Courses are set each day and are announced at the morning briefings. On any given day, we may choose to set one or more courses depending upon the prevailing and anticipated wind conditions.
At the start end of the courses there will be a lead-in buoy 100m before the start line denoting the “one competitor at a time” area. The objective being to space competitors apart as they run down the course The start line is defined by anchored buoys that will display the course open/close flags. To enter the course it is necessary to sail between the buoys.
When using a beach course, the inner buoy may be sat on the beach, depending upon tides, and the outer buoy will be several 100m out. As the competitor crosses this long start line a start point is defined from which they can sail their own course angle until they have sailed a straight line distance of 500m. In this way a catamaran could sail a square course whilst a kite may wish to sail a much broader course. For both competitors they have to sail exactly the same distance, irrespective of their course angle or where they crossed the start line. At the end of the course a line of buoys is positioned to indicate a distance just in excess of 500m as a visual guide to competitors on the course.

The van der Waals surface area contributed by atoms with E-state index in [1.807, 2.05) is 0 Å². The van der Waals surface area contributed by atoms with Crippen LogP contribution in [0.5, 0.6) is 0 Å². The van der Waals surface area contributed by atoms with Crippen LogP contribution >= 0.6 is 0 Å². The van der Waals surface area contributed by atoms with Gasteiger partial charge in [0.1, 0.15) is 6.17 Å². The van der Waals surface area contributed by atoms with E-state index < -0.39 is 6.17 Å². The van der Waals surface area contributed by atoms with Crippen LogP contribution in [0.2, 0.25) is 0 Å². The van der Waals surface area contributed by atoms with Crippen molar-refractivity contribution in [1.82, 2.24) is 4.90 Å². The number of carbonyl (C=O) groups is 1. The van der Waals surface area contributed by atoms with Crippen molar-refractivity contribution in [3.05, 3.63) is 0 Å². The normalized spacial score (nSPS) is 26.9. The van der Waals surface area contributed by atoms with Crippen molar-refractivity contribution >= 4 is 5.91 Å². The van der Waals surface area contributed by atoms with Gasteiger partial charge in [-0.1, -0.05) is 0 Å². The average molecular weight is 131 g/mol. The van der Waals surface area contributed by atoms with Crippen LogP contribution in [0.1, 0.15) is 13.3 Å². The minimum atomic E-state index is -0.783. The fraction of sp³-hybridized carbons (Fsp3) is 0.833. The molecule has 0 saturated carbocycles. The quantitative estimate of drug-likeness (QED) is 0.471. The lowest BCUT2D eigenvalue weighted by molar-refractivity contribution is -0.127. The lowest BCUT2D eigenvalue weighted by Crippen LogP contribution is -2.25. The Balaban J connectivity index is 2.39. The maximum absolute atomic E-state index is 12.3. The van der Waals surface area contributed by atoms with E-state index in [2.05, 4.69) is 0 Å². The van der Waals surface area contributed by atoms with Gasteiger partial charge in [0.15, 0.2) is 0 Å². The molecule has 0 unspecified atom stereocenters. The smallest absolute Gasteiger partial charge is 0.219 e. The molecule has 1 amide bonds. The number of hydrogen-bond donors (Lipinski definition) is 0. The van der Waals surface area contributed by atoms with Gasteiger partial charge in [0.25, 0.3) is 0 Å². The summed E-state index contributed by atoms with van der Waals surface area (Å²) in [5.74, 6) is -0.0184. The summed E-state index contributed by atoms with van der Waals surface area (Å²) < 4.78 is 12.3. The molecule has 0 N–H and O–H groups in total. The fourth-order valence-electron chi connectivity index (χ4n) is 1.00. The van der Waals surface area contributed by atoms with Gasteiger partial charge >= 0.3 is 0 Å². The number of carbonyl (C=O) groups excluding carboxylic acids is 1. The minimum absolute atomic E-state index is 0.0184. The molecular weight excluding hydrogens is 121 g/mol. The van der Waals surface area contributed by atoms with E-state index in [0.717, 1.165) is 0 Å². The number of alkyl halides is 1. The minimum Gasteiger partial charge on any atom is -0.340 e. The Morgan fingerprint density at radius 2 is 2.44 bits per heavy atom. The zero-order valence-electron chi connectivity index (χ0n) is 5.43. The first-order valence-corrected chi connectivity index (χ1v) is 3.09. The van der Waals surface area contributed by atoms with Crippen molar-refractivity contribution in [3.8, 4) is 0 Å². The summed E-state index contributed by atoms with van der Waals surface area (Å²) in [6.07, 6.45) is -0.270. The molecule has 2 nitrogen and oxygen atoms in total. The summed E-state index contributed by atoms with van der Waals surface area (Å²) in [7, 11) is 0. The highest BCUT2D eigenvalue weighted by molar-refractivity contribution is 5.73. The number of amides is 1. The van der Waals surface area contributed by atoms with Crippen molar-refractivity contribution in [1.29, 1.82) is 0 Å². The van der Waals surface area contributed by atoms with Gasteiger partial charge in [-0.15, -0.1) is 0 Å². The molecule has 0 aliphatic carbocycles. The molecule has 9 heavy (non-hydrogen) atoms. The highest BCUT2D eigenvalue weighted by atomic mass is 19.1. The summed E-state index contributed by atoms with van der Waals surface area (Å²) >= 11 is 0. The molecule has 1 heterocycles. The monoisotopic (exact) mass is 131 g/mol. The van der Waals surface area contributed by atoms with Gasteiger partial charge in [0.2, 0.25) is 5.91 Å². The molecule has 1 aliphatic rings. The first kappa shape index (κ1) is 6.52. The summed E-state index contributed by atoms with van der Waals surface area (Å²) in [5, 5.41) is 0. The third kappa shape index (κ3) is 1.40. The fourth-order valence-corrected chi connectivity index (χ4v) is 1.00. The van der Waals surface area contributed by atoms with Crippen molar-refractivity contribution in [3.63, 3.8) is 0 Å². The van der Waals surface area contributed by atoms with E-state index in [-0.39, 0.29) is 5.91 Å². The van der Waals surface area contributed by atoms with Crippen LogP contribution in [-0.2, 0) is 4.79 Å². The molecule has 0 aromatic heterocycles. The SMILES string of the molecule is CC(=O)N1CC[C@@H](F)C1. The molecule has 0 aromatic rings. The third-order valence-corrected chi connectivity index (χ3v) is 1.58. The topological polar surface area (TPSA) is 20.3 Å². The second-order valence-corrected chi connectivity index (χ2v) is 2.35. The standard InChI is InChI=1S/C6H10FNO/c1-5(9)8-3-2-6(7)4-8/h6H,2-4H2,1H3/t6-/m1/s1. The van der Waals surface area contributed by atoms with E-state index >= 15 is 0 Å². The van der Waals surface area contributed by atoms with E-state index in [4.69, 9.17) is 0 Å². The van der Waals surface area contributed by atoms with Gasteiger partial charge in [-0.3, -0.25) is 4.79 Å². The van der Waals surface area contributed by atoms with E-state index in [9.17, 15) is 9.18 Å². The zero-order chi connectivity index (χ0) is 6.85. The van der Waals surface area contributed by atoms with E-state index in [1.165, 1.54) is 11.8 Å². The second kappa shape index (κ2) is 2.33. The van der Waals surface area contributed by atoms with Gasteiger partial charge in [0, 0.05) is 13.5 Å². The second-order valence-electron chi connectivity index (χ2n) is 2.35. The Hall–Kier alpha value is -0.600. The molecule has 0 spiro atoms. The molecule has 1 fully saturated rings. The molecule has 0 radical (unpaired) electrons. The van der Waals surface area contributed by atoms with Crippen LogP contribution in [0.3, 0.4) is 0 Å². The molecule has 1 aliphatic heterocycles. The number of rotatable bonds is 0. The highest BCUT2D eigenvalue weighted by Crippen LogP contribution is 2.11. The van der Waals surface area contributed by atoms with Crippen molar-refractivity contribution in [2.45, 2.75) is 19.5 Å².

On the harbour course a narrow start gate is used; as in the diagram below. The end of the course is defined as an arc from the point where the competitor crosses the start line (this is done accurately by software when calculating the results). An arc of buoys is positioned just in excess of 500m as a visual guide to competitors to see when they have completed the course.
It’s in your interest to keep sailing fast well beyond the course end marker buoys to ensure the best possible run speed is obtained. Competitors must continue beyond these course markers, so they can safely turn and return to the start line without impeding other competitors. It is NOT acceptable to go up the active course the wrong way; competitors will be warned and if necessary removed from the competition if they do this.
On a beach course kite boarders have the option of walking back along the shore.
These courses have a number of advantages:
wind shifts of 20 degrees or so can be accommodated
different types of craft can sail on their individual fastest wind angle
competitors sailing different angles to the wind will safely diverge
Plotting of course and GPS run data
The image below is an example of the run data for a "Harbour Course" being processed in the GPS Results software ; it shows the course as a blue area, and a multitude of runs through the course and around the harbour.
The image below shows, in greater detail, the 'hot' area of the course in which competitor's runs are deemed to be qualifying. The course begins at the narrow end with a ~20m wide gate and extends in a pie/segment shape for a distance of 500m. The red marker determines the centre line of the 20m rectangular track. Each competitor's tracks are shown as the individual lines, heading both up and down the course. Software processing ensures that only those runs heading up the course the right way are selected.